Are you up for a little story? Today, I’m going to share a different kind of article. However, it is not so different, after all, just new for my site. I’ll let you in on a secret: I’m a writer as well and I have published several books. My other website, Write-topia, is all about writing and helping other authors.
I have wanted to write a short story like this for a long time, and perhaps right now while we’re staying at home you may find the time to read my vegan fairytale 🙂
So now, I am going to combine story-telling with some vegan tips, a free course, and perhaps even a recipe 🙂 which you will find in the links. I decided to revive Little Red Riding Hood and add a little twist. I hope you enjoy it as much as I had fun writing it.
Listen to Your Mother
“Little Red Riding Hood, now put on your cape. It is cold outside,” Mother said as she packed a wicker basket with oranges, apples, walnuts, flax seed bread rolls, pears, homemade vegan chocolates, and for good measure she added some toilet paper. Lately, it had been difficult to buy toilet paper, and she didn’t want grandma to be all alone in the woods without having at least one roll in her bathroom.
Little Red Riding Hood hopped into the kitchen and waited patiently for her mom to finish.
“Do I need a face mask?”
“No, dear, there’re only wolves and rabbits in the forest, no risk of running into anyone who might be ill.”
“I read so much about coronavirus right now … articles everywhere, I don’t know what to believe anymore.”
“Believe me on just one thing, go straight to grandma’s house, and do not stray from the path.”
“But you said, I won’t run into anyone.”
“The wolves are dangerous too. You stay on the path, you hear me?” Her mother gave her one of those stern looks that promised a reckoning which would be worse than the wolf if she didn’t obey.
The girl nodded and grabbed the basket after her mother covered its contents with a checkered cloth. It was surprisingly light.
Follow the Road
Little Red Riding Hood went on her way. She loved the forest. She never got enough of gazing up at those tall trees, wondering how old they were, how many decades they had lived. Perhaps even centuries? When she had the chance to spot a squirrel or a rabbit, she was especially delighted. Sometimes she ran after them, not to chase them, but just to see where they were off to. Of course, she could never keep up.
“Follow the Yellow Brick Road,” she sang, swinging her basket while traveling on the path, “Follow the Yellow Brick Road …” She stopped. “Oops, wrong story.” What song was she supposed to sing? Confused, she scratched her head and looked around. There, two rabbits sat at the base of a thick tree. It seemed as if they were having their own little conversation. She wondered how animals talked.
The moment the rabbits spotted her, they ran off. “Wait,” Little Red Riding Hood said, and she hurried after them. It was a good thing the basket was so light. She was relieved her mother had not added any chocolate cakes, because then she would have to be much more careful carrying this basket. It was easy to smash a cake … She had found that out before … much to mom’s chagrin.
In the Forest
The rabbits were long gone and Little Red had ventured deep into the forest. Now she had no idea how to find her way back to the road. For a while she stood there, looking around. Everything looked so similar here, tall thin trees with thick crowns, allowing just few rays of sun to venture into this darkness. They were golden rays that struck through the gloom. She didn’t like this part of the forest much …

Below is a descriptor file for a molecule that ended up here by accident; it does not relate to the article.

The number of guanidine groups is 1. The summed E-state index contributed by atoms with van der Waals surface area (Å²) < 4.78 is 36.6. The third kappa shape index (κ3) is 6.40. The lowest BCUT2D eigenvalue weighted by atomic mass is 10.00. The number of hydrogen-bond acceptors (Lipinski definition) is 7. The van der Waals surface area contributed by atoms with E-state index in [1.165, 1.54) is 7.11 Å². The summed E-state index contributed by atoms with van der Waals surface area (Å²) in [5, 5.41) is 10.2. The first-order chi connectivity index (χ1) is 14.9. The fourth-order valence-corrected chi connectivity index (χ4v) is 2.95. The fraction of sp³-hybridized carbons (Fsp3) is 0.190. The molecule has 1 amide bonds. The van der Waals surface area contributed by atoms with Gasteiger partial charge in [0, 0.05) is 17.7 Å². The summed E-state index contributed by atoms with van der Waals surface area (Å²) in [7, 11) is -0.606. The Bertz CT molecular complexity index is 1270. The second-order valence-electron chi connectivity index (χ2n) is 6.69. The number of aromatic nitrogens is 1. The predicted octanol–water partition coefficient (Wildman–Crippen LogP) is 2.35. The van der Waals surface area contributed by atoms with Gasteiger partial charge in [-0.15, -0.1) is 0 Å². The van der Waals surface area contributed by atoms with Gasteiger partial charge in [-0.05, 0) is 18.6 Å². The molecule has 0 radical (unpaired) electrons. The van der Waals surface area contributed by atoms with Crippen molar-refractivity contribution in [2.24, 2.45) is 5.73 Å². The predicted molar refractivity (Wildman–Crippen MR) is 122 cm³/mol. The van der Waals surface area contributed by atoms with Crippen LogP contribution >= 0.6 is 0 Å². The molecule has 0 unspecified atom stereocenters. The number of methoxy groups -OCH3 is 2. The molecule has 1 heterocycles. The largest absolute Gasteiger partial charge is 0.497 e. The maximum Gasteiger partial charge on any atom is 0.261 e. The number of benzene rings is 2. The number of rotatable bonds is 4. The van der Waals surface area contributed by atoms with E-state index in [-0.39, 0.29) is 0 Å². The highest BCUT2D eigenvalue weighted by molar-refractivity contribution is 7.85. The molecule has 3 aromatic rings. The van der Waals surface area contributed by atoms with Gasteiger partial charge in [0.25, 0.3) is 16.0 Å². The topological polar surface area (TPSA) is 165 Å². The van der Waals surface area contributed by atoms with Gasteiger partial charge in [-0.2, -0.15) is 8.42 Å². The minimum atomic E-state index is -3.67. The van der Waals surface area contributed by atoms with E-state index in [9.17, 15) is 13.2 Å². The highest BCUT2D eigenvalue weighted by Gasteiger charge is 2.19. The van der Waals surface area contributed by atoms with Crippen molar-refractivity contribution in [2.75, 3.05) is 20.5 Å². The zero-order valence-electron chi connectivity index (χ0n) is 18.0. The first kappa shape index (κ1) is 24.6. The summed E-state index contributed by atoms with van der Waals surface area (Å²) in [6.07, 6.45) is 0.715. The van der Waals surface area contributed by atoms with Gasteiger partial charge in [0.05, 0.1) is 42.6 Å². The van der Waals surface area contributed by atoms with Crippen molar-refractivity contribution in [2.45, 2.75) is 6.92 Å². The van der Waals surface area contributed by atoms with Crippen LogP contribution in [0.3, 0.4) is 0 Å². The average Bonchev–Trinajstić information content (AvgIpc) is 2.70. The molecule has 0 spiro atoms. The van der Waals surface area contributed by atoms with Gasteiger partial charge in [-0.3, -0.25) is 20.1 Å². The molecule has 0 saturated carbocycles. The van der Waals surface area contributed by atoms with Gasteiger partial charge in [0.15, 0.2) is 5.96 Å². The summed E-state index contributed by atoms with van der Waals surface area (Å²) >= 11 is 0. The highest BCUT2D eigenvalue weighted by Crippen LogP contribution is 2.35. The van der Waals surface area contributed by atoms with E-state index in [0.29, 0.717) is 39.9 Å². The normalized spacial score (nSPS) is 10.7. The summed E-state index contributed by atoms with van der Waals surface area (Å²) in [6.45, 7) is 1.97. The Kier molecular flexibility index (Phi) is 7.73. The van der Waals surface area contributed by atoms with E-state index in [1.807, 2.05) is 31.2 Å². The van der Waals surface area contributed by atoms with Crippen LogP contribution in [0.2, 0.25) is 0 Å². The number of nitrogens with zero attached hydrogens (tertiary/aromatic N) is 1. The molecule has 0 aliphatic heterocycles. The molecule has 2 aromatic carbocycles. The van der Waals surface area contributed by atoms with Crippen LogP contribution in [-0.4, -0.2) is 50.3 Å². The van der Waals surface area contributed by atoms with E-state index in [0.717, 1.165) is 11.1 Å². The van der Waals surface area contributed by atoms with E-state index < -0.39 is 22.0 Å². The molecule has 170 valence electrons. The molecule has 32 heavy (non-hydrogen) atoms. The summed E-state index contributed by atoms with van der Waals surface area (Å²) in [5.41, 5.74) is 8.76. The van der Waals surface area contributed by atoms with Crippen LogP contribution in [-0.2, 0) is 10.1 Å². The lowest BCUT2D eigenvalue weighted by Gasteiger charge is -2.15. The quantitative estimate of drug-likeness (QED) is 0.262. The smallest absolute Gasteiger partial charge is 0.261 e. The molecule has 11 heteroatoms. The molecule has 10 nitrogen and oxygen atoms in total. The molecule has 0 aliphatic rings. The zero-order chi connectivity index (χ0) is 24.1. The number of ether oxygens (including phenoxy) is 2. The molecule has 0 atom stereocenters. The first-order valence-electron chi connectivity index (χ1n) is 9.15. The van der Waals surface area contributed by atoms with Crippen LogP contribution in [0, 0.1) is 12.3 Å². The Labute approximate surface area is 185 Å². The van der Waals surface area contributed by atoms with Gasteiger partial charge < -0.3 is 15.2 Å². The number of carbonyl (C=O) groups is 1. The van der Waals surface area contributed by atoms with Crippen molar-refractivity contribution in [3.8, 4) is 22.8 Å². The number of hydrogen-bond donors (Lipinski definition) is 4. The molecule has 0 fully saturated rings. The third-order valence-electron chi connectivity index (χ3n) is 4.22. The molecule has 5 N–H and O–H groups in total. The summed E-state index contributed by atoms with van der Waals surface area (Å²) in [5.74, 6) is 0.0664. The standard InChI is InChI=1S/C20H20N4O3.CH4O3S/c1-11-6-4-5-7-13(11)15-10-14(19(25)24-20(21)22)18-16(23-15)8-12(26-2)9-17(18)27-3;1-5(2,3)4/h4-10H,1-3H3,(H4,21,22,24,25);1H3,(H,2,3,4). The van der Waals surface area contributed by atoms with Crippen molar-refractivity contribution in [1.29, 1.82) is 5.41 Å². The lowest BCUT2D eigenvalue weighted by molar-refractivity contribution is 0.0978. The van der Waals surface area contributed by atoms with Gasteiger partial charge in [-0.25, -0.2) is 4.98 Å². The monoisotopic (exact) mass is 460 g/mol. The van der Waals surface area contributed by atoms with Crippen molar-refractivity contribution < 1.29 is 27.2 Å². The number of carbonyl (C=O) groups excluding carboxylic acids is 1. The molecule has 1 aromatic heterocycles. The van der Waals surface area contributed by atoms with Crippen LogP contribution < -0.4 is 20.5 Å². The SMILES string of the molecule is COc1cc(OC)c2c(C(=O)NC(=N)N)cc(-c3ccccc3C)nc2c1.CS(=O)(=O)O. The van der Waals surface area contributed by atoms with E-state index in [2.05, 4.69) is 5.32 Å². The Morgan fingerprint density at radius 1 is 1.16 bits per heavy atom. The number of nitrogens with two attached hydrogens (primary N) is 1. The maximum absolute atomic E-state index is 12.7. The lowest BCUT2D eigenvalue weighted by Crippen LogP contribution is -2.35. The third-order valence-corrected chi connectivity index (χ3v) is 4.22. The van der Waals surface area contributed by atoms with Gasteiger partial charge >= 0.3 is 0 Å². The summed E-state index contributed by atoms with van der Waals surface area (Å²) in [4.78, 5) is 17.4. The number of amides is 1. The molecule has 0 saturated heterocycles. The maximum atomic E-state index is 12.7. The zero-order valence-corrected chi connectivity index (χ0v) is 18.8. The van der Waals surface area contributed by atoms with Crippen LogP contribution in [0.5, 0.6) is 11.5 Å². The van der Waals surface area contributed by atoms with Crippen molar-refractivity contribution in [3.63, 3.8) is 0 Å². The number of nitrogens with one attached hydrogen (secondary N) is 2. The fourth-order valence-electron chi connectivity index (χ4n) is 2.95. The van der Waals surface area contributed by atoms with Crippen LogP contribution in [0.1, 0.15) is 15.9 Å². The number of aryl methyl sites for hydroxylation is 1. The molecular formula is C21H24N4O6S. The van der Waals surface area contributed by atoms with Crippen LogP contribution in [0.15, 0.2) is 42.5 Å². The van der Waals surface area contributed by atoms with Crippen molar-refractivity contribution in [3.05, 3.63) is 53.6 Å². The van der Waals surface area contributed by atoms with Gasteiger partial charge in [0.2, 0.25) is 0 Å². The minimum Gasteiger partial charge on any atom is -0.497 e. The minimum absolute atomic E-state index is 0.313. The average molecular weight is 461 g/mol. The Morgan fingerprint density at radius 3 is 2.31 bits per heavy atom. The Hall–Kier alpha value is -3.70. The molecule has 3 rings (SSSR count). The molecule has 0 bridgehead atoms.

“Hey, little girl, are you lost?”
Startled, she turned and looked upon a gray wolf. He was unusually large, and he had a long, bushy tail. He was quite beautiful. His wise, gray eyes fixated on her. ‘Not much flesh on this one’ – he thought.
A wolf! And her mother had warned her not to stray! Little Red was worried sick, she did not know what would be worse, her mother’s anger or the wolf’s teeth … She wasn’t looking forward to either of them. Was there a way she could escape both?
“You can’t speak?” The wolf inquired.
“Uh … yes, I can, but why can you?”
“Ah,” he scoffed, “human arrogance. You think we cannot communicate?”
“I didn’t say that.” Uh oh, now that she had finally found her speech, she had unwittingly challenged the animal. Not a good idea … Composing herself, she added, “Yes, I got lost. I don’t know where the road is.”
“I can take you there.”
Really? Wasn’t he nice? Perhaps her mother was wrong and not all wolves were dangerous. Maybe this one had already eaten and was not hungry. Little Red smiled in gratitude and went with the wolf.
Little Red was relieved when she finally arrived at her beloved grandmother’s house. The wolf had been so helpful. She had even offered him an apple, but he had just given her a funny look and informed her stiffly that he did not eat that. The girl lifted the heavy brass knocker and let it drop on the wooden door. Then she waited.
No one came.
“Grandma!” She called. No answer. Gingerly, she leaned against the door, and it opened a small crack. Had grandma left the door unlocked? Not good, especially because she lived here all alone. She opened the door and walked inside.
“Grandma?” Still no answer …
Little Red placed the basket on the kitchen table and removed the cloth. Strange, something seemed to be missing. Carefully, she went over the contents. Apples were there, pears, walnuts, all the food was accounted for … But … Hey, the toilet paper was gone! Had the wolf stolen it …? Why would he do that?
“Over here.” The voice came from upstairs. Little Red left the basket in the kitchen and walked up the stairs. She found her grandmother in her bedroom. She was in bed, the blanket pulled up to her chin. She looked quite bulky. The woman had always been thin, but now it seemed as if she was hiding considerable weight beneath that blanket.